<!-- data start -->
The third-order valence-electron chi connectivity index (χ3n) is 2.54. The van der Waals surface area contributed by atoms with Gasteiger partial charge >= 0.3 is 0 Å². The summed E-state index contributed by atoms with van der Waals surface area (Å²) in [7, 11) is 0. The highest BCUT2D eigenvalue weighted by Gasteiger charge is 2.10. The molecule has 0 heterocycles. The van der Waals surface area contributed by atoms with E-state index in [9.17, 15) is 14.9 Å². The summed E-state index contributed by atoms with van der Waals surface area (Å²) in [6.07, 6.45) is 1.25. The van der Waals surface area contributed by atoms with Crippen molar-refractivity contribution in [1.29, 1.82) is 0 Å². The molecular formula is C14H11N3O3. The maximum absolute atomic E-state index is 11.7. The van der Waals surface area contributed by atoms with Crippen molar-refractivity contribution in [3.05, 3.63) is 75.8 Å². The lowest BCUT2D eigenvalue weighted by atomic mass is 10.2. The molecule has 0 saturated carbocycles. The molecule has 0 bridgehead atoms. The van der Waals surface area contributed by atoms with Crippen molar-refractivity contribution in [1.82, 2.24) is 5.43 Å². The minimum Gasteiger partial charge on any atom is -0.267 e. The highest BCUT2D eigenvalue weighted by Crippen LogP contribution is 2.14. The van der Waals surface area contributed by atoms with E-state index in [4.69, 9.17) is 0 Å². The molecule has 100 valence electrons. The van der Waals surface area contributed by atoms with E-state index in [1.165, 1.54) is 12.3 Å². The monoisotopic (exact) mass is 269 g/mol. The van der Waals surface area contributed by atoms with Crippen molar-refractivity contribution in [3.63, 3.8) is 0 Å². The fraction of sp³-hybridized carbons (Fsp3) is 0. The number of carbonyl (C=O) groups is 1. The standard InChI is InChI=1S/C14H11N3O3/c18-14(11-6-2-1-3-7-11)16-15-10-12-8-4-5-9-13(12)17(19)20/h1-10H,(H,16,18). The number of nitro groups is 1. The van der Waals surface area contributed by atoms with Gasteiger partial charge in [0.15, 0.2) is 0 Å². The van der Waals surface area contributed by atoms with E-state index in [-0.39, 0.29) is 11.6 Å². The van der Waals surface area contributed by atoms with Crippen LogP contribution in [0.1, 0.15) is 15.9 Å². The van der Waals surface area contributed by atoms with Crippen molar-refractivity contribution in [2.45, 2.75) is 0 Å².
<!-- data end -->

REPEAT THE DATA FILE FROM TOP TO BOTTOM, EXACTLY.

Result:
The third-order valence-electron chi connectivity index (χ3n) is 2.54. The van der Waals surface area contributed by atoms with Gasteiger partial charge >= 0.3 is 0 Å². The summed E-state index contributed by atoms with van der Waals surface area (Å²) in [7, 11) is 0. The highest BCUT2D eigenvalue weighted by Gasteiger charge is 2.10. The molecule has 0 heterocycles. The van der Waals surface area contributed by atoms with E-state index in [9.17, 15) is 14.9 Å². The summed E-state index contributed by atoms with van der Waals surface area (Å²) in [6.07, 6.45) is 1.25. The van der Waals surface area contributed by atoms with Crippen molar-refractivity contribution in [1.29, 1.82) is 0 Å². The molecular formula is C14H11N3O3. The maximum absolute atomic E-state index is 11.7. The van der Waals surface area contributed by atoms with Crippen molar-refractivity contribution in [3.05, 3.63) is 75.8 Å². The lowest BCUT2D eigenvalue weighted by atomic mass is 10.2. The molecule has 0 saturated carbocycles. The molecule has 0 bridgehead atoms. The van der Waals surface area contributed by atoms with Crippen molar-refractivity contribution in [1.82, 2.24) is 5.43 Å². The minimum Gasteiger partial charge on any atom is -0.267 e. The highest BCUT2D eigenvalue weighted by Crippen LogP contribution is 2.14. The van der Waals surface area contributed by atoms with E-state index in [4.69, 9.17) is 0 Å². The molecule has 100 valence electrons. The van der Waals surface area contributed by atoms with E-state index in [1.165, 1.54) is 12.3 Å². The monoisotopic (exact) mass is 269 g/mol. The van der Waals surface area contributed by atoms with Crippen molar-refractivity contribution in [3.63, 3.8) is 0 Å². The fraction of sp³-hybridized carbons (Fsp3) is 0. The number of carbonyl (C=O) groups is 1. The standard InChI is InChI=1S/C14H11N3O3/c18-14(11-6-2-1-3-7-11)16-15-10-12-8-4-5-9-13(12)17(19)20/h1-10H,(H,16,18). The number of nitro groups is 1. The van der Waals surface area contributed by atoms with Gasteiger partial charge in [0.15, 0.2) is 0 Å². The van der Waals surface area contributed by atoms with E-state index in [-0.39, 0.29) is 11.6 Å². The van der Waals surface area contributed by atoms with Crippen LogP contribution in [0.1, 0.15) is 15.9 Å². The van der Waals surface area contributed by atoms with Crippen molar-refractivity contribution in [2.45, 2.75) is 0 Å².